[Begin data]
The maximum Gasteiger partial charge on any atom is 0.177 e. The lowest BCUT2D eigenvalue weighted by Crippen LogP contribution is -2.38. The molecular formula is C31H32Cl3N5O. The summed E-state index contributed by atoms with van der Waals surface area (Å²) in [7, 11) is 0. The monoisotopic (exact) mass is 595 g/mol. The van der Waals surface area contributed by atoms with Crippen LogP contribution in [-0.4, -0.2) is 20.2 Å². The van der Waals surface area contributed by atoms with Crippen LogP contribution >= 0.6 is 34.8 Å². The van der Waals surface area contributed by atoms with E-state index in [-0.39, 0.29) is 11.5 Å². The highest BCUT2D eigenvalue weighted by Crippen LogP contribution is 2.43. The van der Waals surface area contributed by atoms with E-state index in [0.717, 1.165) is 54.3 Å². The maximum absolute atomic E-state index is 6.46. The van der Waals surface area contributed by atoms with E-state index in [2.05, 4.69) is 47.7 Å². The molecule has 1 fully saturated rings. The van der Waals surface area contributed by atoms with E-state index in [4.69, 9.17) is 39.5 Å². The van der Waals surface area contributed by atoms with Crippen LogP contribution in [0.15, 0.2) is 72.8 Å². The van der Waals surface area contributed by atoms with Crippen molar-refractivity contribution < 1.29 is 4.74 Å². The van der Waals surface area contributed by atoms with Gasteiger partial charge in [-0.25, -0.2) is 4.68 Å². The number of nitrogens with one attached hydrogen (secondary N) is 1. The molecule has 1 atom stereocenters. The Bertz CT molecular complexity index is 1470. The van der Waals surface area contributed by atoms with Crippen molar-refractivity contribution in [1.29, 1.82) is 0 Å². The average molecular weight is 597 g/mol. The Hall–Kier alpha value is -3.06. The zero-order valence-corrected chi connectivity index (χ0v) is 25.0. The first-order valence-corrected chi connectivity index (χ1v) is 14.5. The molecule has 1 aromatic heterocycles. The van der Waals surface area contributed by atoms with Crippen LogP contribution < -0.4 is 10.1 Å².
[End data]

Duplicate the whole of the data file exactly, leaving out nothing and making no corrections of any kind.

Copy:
The maximum Gasteiger partial charge on any atom is 0.177 e. The lowest BCUT2D eigenvalue weighted by Crippen LogP contribution is -2.38. The molecular formula is C31H32Cl3N5O. The summed E-state index contributed by atoms with van der Waals surface area (Å²) in [7, 11) is 0. The monoisotopic (exact) mass is 595 g/mol. The van der Waals surface area contributed by atoms with Crippen LogP contribution in [-0.4, -0.2) is 20.2 Å². The van der Waals surface area contributed by atoms with Crippen LogP contribution >= 0.6 is 34.8 Å². The van der Waals surface area contributed by atoms with E-state index in [-0.39, 0.29) is 11.5 Å². The highest BCUT2D eigenvalue weighted by Crippen LogP contribution is 2.43. The van der Waals surface area contributed by atoms with E-state index in [0.717, 1.165) is 54.3 Å². The maximum absolute atomic E-state index is 6.46. The van der Waals surface area contributed by atoms with E-state index in [2.05, 4.69) is 47.7 Å². The molecule has 1 fully saturated rings. The van der Waals surface area contributed by atoms with E-state index in [4.69, 9.17) is 39.5 Å². The van der Waals surface area contributed by atoms with Crippen LogP contribution in [0.15, 0.2) is 72.8 Å². The van der Waals surface area contributed by atoms with Crippen molar-refractivity contribution < 1.29 is 4.74 Å². The van der Waals surface area contributed by atoms with Gasteiger partial charge in [-0.25, -0.2) is 4.68 Å². The number of nitrogens with one attached hydrogen (secondary N) is 1. The molecule has 1 atom stereocenters. The Bertz CT molecular complexity index is 1470. The van der Waals surface area contributed by atoms with Crippen molar-refractivity contribution in [1.29, 1.82) is 0 Å². The average molecular weight is 597 g/mol. The Hall–Kier alpha value is -3.06. The zero-order valence-corrected chi connectivity index (χ0v) is 25.0. The first-order valence-corrected chi connectivity index (χ1v) is 14.5. The molecule has 1 aromatic heterocycles. The van der Waals surface area contributed by atoms with Crippen LogP contribution < -0.4 is 10.1 Å².